Examine the use of classical mythology in Milton's "On the Morning of Christ's Nativity," composed in 1629. PL. ANS IN DETAIL.
John Milton imitates Chaucer's device of combining Classical allusions with Biblical subject matter in his long poem "On the Morning of Christ's Nativity." Milton starts out by inquiring whether the Muse--an allusion to the one of nine Greek muses to be credited with inspiring English poets since Chaucer--has a gift of verse or song to celebrate the birth of the one called the "Infant God" on his nativity, or day of birth. Milton ends his poem by saying the fairies ("yellow-skirted Fays") will fly into the night and leave their Earthly traces behind ("moon-loved maze").
Milton's object in employing Classical allusions in this poem is to suggest that at the birth of Jesus called Christ, the pagan gods and elves and fairies of the world were overturned in response to which they laid themselves to rest in order to answer the question of what happened to the gods and mythical creatures of pre-Christian eras. This objective is most clearly announced in Stanza VII of Part I, The Hymn, Lines 77 through 84:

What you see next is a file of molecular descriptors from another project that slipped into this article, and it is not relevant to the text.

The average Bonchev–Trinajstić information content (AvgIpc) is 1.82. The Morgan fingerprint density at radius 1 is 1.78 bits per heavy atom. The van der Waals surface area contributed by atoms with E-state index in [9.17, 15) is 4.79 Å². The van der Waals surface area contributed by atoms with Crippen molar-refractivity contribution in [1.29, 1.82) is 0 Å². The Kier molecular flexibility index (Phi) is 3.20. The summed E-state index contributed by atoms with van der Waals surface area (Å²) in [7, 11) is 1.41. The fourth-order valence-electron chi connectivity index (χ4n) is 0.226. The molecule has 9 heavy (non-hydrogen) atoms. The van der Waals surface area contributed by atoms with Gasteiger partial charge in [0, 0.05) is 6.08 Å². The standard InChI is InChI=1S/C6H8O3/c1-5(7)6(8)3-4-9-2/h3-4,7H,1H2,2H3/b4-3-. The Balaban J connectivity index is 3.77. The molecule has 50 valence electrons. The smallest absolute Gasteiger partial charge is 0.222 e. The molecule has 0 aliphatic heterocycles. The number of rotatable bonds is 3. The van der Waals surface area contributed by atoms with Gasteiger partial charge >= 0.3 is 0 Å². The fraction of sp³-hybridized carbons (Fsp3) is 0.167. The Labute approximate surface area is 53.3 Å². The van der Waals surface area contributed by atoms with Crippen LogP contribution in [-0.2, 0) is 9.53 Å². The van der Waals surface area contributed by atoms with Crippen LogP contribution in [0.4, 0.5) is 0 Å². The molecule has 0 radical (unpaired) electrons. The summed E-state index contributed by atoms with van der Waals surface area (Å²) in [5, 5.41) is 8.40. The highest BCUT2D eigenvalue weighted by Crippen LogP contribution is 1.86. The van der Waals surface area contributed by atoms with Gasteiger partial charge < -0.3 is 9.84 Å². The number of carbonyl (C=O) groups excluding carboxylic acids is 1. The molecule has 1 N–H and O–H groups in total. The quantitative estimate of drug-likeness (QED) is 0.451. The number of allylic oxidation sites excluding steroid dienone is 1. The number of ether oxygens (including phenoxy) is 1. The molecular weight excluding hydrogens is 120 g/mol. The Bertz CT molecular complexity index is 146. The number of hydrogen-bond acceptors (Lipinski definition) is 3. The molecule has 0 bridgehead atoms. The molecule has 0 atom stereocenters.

And, though the shady gloom
Had given her room,
The Sun himself withheld his wonted speed,
And hid his head of shame,
As his inferior flame
The new-enlightened world no more should need:
He saw a greater Sun appear
Than his bright Throne or burning axletree could bear.
Milton alludes to numerous classical Greek pagan gods, the first of which after the Muse is Apollo, who daily pulled the Sun across the sky in a golden chariot led by seven immortal horses. Nature is described as the "paramour" of the Sun, Apollo, and is an allusion to Demeter, Greek goddess of the harvest, who's daughter Persephone was dragged by Hades into the Underworld. The goddess of Peace, alluded to next, is Eirene, who Milton says smoothed the ocean waters with a kiss and whispered joys to Poseidon ("Ocean"), the god of the Ocean.
Milton makes an interesting allusion in Part I, Stanza VIII through Pan, the Greek god of shepherds and flocks, wherein he contrasts the new-born Jesus with Pan. Milton then moves through the pantheon alluding to Artemis, also called Cynthia,
who contemplates the end of her reign:
Of Cynthia’s seat the airy Region thrilling,
Now was almost won
To think her part was done, 105
And that her reign had here its last fulfilling:
then to the Oracles of Apollo at Delphos, to Osiris, to the demon Typhon and again to the Sun, also alluding to Peor, Baallim and Ashtaroth as well as others.
In between, in Part I, Stanzas XI through XIII, Milton writes of Jesus' birth in terms of Cherubim and Seraphim "in glittering ranks with wings displayed" singing in a welcoming choir ("quire"), which, in the next stanza, connects to the act of creation when the "Sons of Morning" sang at the setting of the constellations, the knowledge of which looses "ninefold harmony" of "the angelic symphony."